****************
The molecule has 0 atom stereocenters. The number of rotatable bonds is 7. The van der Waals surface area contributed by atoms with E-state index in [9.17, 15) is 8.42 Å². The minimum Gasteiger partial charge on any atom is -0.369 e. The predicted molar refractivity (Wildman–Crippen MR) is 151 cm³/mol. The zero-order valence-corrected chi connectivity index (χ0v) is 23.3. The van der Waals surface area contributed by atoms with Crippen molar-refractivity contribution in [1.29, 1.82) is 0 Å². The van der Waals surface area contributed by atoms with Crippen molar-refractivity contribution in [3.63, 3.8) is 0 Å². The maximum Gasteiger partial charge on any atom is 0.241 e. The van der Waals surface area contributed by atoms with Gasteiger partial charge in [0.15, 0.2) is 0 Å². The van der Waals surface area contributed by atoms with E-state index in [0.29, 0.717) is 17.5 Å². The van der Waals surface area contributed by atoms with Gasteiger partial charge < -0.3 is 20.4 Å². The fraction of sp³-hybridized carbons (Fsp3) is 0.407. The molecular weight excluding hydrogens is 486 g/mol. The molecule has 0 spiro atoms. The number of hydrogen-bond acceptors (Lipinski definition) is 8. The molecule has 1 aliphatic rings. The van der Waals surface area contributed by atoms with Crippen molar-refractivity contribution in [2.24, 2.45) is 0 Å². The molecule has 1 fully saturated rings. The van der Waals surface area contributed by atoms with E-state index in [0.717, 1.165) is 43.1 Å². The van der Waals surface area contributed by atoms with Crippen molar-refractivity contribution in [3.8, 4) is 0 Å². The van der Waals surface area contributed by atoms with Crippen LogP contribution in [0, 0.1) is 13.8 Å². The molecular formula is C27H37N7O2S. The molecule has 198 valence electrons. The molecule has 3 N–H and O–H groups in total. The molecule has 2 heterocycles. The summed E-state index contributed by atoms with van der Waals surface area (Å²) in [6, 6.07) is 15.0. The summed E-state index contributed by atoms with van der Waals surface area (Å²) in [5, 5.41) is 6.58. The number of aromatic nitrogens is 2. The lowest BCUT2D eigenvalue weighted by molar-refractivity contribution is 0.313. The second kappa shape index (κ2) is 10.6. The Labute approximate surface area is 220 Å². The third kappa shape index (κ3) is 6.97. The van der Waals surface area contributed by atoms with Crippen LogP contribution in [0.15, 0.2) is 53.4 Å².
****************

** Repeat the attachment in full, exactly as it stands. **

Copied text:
The molecule has 0 atom stereocenters. The number of rotatable bonds is 7. The van der Waals surface area contributed by atoms with E-state index in [9.17, 15) is 8.42 Å². The minimum Gasteiger partial charge on any atom is -0.369 e. The predicted molar refractivity (Wildman–Crippen MR) is 151 cm³/mol. The zero-order valence-corrected chi connectivity index (χ0v) is 23.3. The van der Waals surface area contributed by atoms with Crippen molar-refractivity contribution in [1.29, 1.82) is 0 Å². The van der Waals surface area contributed by atoms with Crippen molar-refractivity contribution in [3.63, 3.8) is 0 Å². The maximum Gasteiger partial charge on any atom is 0.241 e. The van der Waals surface area contributed by atoms with Gasteiger partial charge in [0.15, 0.2) is 0 Å². The van der Waals surface area contributed by atoms with E-state index in [0.29, 0.717) is 17.5 Å². The van der Waals surface area contributed by atoms with Gasteiger partial charge < -0.3 is 20.4 Å². The fraction of sp³-hybridized carbons (Fsp3) is 0.407. The molecular weight excluding hydrogens is 486 g/mol. The molecule has 0 spiro atoms. The number of hydrogen-bond acceptors (Lipinski definition) is 8. The molecule has 1 aliphatic rings. The van der Waals surface area contributed by atoms with Crippen molar-refractivity contribution in [2.24, 2.45) is 0 Å². The molecule has 1 fully saturated rings. The van der Waals surface area contributed by atoms with E-state index in [0.717, 1.165) is 43.1 Å². The van der Waals surface area contributed by atoms with Crippen molar-refractivity contribution in [3.8, 4) is 0 Å². The van der Waals surface area contributed by atoms with Crippen LogP contribution in [0, 0.1) is 13.8 Å². The molecular formula is C27H37N7O2S. The molecule has 198 valence electrons. The molecule has 3 N–H and O–H groups in total. The molecule has 2 heterocycles. The summed E-state index contributed by atoms with van der Waals surface area (Å²) in [6, 6.07) is 15.0. The summed E-state index contributed by atoms with van der Waals surface area (Å²) in [5, 5.41) is 6.58. The number of aromatic nitrogens is 2. The lowest BCUT2D eigenvalue weighted by molar-refractivity contribution is 0.313. The second kappa shape index (κ2) is 10.6. The Labute approximate surface area is 220 Å². The third kappa shape index (κ3) is 6.97. The van der Waals surface area contributed by atoms with Crippen LogP contribution in [0.15, 0.2) is 53.4 Å².